FERC shaves a month off timeline for Alaska LNG decision
The Federal Energy Regulatory Commission on Aug. 31 moved up by one month its schedule for the Alaska LNG project’s environmental impact statement and commission decision.
FERC now expects to issue the project’s draft impact statement in February 2019, instead of March, assuming the state-led project team provides “complete and timely responses to any future data requests” and cooperating regulatory agencies “provide input on their areas of responsibility on a timely basis.”
The commission’s Aug. 31 notice set Nov. 8, 2019, for issuance of the project’s final EIS, a month earlier than the Dec. 9, 2019, schedule issued in March of this year. Under the revised timeline, FERC’s deadline to decide on the Alaska Gasline Development Corp. application would be no later than Feb. 6, 2020, instead of the original timeline of March 8, 2020.
AGDC filed its application with FERC in April 2017. Commission authorization is required to build and operate an onshore natural gas liquefaction plant and export terminal in the United States.
The state corporation took over the project almost two years ago after North Slope oil and gas producers ExxonMobil, BP and ConocoPhillips declined to proceed with spending the hundreds of millions of dollars required over the next couple of years on permitting and further engineering for the project. As proposed by the state, the $43 billion venture would pipe North Slope gas 807 miles to a liquefaction plant and marine terminal at Nikiski, on the Kenai Peninsula.
The location of the LNG plant, however, is contentious, and will be considered in the federal EIS. The Matanuska-Susitna Borough has intervened in the FERC proceeding to promote its Port MacKenzie as a better site than Nikiski, and the city of Valdez also has filed as an intervenor in support of its community as a better option. The Kenai Peninsula Borough earlier this month told FERC that it, too, wants intervenor status to protect its interests.
• The state-led project team is nearing the end of its work assignments from FERC, submitting more details Aug. 15 of project design and operations. The filing provided more information on:The project’s preferred three-mile route to relocate the Kenai Spur Highway around the LNG plant site for safety and security reasons.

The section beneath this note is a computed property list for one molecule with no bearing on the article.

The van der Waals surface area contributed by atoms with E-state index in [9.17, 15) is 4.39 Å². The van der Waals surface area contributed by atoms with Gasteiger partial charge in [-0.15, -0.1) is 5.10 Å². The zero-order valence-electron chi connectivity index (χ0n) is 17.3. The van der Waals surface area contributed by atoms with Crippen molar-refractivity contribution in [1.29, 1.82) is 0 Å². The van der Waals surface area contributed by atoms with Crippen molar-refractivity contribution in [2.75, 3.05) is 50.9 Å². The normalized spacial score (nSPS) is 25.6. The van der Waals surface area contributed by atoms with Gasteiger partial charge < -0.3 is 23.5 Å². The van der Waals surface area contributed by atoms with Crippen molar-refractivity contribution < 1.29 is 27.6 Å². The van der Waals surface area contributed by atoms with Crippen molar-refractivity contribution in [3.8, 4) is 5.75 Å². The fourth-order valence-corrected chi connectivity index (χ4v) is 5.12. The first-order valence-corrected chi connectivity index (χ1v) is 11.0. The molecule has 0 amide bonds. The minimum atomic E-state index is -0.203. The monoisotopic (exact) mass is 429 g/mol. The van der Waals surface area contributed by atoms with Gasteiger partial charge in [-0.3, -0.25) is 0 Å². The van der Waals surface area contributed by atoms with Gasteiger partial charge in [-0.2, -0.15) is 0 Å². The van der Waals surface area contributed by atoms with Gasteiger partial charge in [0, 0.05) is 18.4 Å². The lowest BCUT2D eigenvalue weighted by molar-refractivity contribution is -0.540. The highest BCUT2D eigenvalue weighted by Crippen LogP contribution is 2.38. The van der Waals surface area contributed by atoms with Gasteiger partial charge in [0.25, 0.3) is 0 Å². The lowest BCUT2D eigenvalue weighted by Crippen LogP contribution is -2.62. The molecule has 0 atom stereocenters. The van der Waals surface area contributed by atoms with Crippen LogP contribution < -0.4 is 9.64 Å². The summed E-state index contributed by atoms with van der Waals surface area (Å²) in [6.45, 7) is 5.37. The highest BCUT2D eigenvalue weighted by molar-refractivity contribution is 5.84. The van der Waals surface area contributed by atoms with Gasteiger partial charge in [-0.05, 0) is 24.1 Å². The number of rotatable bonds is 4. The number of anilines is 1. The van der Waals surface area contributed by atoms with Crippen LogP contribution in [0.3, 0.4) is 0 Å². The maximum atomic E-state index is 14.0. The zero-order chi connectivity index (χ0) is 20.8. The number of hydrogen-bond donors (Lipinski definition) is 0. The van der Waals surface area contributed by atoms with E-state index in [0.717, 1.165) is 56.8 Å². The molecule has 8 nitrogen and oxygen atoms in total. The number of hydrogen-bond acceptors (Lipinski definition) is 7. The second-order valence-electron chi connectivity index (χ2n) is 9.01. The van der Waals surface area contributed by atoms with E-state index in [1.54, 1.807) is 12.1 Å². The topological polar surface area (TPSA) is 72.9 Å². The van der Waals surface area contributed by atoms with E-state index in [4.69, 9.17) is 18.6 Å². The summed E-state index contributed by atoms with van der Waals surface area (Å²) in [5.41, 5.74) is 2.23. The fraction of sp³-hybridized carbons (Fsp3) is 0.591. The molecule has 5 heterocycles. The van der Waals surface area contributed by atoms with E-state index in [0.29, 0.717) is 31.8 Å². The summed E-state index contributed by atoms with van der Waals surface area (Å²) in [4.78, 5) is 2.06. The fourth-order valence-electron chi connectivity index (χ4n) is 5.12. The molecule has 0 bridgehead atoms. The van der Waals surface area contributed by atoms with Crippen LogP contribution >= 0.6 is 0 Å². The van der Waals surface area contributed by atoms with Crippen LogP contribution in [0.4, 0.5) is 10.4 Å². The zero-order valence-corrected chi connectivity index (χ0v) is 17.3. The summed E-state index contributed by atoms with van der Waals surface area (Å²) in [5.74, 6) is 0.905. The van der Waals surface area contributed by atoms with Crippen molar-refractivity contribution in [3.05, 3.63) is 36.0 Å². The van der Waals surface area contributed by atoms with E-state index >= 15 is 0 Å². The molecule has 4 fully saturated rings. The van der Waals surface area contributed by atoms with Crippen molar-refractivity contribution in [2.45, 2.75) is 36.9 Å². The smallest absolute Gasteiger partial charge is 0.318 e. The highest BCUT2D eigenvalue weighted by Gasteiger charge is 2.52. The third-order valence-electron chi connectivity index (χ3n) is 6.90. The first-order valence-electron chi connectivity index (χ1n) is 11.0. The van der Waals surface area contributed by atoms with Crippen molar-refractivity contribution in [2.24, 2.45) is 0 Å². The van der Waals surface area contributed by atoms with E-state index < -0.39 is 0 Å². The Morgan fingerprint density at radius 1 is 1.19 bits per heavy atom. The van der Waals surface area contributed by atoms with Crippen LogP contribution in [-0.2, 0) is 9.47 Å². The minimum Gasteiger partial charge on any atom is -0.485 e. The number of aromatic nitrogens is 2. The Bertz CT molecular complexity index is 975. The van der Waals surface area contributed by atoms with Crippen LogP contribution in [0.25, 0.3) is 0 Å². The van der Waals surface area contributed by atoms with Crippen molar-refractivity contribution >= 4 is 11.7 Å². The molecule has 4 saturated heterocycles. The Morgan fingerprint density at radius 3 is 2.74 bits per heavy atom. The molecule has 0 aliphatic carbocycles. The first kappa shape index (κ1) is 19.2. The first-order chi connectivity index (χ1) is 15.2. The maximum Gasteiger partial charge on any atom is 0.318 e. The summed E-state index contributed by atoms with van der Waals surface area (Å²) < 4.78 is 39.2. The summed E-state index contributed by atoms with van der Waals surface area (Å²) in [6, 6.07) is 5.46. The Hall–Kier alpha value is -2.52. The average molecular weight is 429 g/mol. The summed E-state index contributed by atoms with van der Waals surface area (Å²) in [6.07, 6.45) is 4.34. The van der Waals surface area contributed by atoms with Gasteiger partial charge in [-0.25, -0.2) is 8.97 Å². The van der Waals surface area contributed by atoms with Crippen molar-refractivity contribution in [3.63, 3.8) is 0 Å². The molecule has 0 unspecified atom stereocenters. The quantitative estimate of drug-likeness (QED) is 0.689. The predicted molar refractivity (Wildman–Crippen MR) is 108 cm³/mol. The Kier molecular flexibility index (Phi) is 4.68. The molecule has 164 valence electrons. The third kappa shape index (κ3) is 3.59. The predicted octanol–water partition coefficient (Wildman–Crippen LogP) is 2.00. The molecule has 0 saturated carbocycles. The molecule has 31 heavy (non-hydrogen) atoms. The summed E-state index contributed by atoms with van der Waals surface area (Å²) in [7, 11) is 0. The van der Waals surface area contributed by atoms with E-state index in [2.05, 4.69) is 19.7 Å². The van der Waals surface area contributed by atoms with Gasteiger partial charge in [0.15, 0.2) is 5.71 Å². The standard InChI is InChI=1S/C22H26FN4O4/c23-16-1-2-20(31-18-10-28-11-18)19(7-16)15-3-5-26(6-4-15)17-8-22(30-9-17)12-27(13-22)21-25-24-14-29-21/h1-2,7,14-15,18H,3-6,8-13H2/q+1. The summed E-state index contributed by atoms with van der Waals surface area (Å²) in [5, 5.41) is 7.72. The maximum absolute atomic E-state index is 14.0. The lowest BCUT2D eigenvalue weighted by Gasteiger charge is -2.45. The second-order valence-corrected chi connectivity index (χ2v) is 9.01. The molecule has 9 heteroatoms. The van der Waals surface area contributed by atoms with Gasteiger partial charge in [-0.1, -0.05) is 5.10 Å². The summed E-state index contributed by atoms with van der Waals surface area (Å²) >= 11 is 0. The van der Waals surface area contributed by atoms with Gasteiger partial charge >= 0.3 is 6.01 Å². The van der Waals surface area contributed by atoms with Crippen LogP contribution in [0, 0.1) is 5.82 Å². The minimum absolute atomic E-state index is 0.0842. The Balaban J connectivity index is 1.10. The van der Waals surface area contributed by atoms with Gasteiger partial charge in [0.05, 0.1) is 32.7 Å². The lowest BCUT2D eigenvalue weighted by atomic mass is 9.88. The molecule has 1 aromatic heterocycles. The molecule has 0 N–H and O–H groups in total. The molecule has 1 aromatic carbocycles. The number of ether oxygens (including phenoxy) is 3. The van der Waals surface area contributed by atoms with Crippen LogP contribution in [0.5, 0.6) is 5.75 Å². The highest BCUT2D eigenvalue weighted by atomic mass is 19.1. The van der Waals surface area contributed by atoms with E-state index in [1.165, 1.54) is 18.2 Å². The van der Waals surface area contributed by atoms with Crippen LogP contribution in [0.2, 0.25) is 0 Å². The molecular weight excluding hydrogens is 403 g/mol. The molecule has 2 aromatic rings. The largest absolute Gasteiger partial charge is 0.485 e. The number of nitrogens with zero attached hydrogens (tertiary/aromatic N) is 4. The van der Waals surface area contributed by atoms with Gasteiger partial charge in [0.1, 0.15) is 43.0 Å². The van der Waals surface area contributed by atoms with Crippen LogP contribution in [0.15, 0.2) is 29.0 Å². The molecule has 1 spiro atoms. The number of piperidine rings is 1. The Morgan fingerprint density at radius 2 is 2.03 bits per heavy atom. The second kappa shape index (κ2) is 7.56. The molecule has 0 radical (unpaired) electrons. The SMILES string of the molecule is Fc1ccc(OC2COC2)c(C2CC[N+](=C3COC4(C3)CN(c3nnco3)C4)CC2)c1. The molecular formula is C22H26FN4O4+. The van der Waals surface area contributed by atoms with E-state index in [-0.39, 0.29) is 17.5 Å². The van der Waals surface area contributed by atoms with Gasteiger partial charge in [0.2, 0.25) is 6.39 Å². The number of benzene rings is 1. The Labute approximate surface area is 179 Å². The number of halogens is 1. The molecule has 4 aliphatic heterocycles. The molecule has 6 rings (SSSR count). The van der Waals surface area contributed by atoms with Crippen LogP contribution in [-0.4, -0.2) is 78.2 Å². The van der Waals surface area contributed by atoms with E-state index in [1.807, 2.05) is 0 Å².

• A noise analysis of the new Kenai Spur Highway route.
• Alternatives for routing several miles of the 42-inch-diameter gas pipeline just inside the eastern edge of Denali National Park and Preserve rather than running the pipe through a steep hillside outside the park boundary.
• Sediment transport modeling to help predict how open-cut installation of the gas pipeline across waterways could affect fish habitat in 11 anadromous streams selected by federal regulators for further review.
• Visual impacts at five selected sites along the pipeline route near Denali National Park and Preserve.
• Turbidity in Cook Inlet that would be stirred up by dredging — and disposal of dredged material — required for construction and operation of a barge landing and ship dock that would be used for offloading equipment at Nikiski.
In addition to fulfilling FERC’s data requests, the state corporation continues working toward possible gas supply agreements with North Slope producers, long-term sales contracts for the project’s output, financing and lining up investors for the venture, which would produce 20 million tonnes of LNG at full capacity.
AGDC expects to spend about $4 million per month of state funds during the fiscal year that started July 1. The corporation is planning what it calls its “equity road show” for later this year and early 2019 to introduce and promote the project with potential investors. Goldman Sachs and the Bank of China are assisting AGDC in that effort.
Larry Persily is a former Alaska journalist, state and federal official who has long tracked oil and gas markets and projects worldwide.